ipv6no 	   An ipv6number of the form fec0::1:2:3:4.

	 ipv6no/prefixlen  An ipv6number with a prefix length of the form fec0::1:2:3:4/112.

     The sense of the match can be inverted by preceding an address with the ``not'' modifier,
     causing all other addresses to be matched instead.  This does not affect the selection of
     port numbers.

     With the TCP and UDP protocols, optional ports may be specified as:


     Service names (from /etc/services) may be used instead of numeric port values.  A range may
     only be specified as the first value, and the length of the port list is limited to
     IPV6_FW_MAX_PORTS (as defined in /usr/src/sys/netinet6/ip6_fw.h) ports.

     Fragmented packets which have a non-zero offset (i.e. not the first fragment) will never
     match a rule which has one or more port specifications.  See the frag option for details on
     matching fragmented packets.

     Rules can apply to packets when they are incoming, or outgoing, or both.  The in keyword
     indicates the rule should only match incoming packets.  The out keyword indicates the rule
     should only match outgoing packets.

     To match packets going through a certain interface, specify the interface using via:

	 via ifX	   Packet must be going through interface ifX.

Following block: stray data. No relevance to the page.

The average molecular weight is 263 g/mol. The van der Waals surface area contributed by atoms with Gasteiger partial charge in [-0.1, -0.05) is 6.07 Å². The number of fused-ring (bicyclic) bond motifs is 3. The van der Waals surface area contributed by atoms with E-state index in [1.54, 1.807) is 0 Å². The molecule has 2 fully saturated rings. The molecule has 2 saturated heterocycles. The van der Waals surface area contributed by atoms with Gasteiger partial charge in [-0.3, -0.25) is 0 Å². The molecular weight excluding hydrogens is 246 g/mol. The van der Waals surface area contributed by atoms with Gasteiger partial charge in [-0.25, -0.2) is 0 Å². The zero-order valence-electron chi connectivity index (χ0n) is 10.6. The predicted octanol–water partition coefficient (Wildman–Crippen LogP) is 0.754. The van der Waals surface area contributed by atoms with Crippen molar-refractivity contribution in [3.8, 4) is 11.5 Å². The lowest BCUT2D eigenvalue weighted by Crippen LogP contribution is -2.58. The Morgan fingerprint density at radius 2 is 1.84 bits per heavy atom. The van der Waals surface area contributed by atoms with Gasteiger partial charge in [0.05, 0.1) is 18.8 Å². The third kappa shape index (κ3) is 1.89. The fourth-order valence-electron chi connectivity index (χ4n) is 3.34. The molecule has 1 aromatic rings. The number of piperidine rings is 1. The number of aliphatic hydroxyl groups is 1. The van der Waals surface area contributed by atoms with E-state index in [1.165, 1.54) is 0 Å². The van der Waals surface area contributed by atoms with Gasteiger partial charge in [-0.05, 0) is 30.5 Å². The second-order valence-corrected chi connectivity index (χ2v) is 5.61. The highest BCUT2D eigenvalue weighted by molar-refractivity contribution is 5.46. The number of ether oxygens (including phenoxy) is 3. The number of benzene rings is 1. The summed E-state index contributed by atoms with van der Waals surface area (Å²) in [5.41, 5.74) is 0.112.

via if*	   Packet must be going through interface ifX, where X is any unit num-

	 via any	   Packet must be going through some interface.

	 via ipv6no	   Packet must be going through the interface having IPv6 address ipv6no.

     The via keyword causes the interface to always be checked.  If recv or xmit is used instead
     of via, then the only receive or transmit interface (respectively) is checked.  By specify-
     ing both, it is possible to match packets based on both receive and transmit interface,

	   ip6fw add 100 deny ip from any to any out recv ed0 xmit ed1

     The recv interface can be tested on either incoming or outgoing packets, while the xmit
     interface can only be tested on outgoing packets.	So out is required (and in invalid) when-
     ever xmit is used.  Specifying via together with xmit or recv is invalid.

     A packet may not have a receive or transmit interface: packets originating from the local
     host have no receive interface. while packets destined for the local host have no transmit

     Additional options:

	 frag		   Matches if the packet is a fragment and this is not the first fragment
			   of the datagram.  frag may not be used in conjunction with either
			   tcpflags or TCP/UDP port specifications.

	 in		   Matches if this packet was on the way in.

	 out		   Matches if this packet was on the way out.

	 ipv6options spec  Matches if the IPv6 header contains the comma separated list of
			   options specified in spec.  The supported IPv6 options are: hopopt
			   (hop-by-hop options header), route (routing header), frag (fragment
			   header), esp (encapsulating security payload), ah (authentication
			   header), nonxt (no next header), and opts (destination options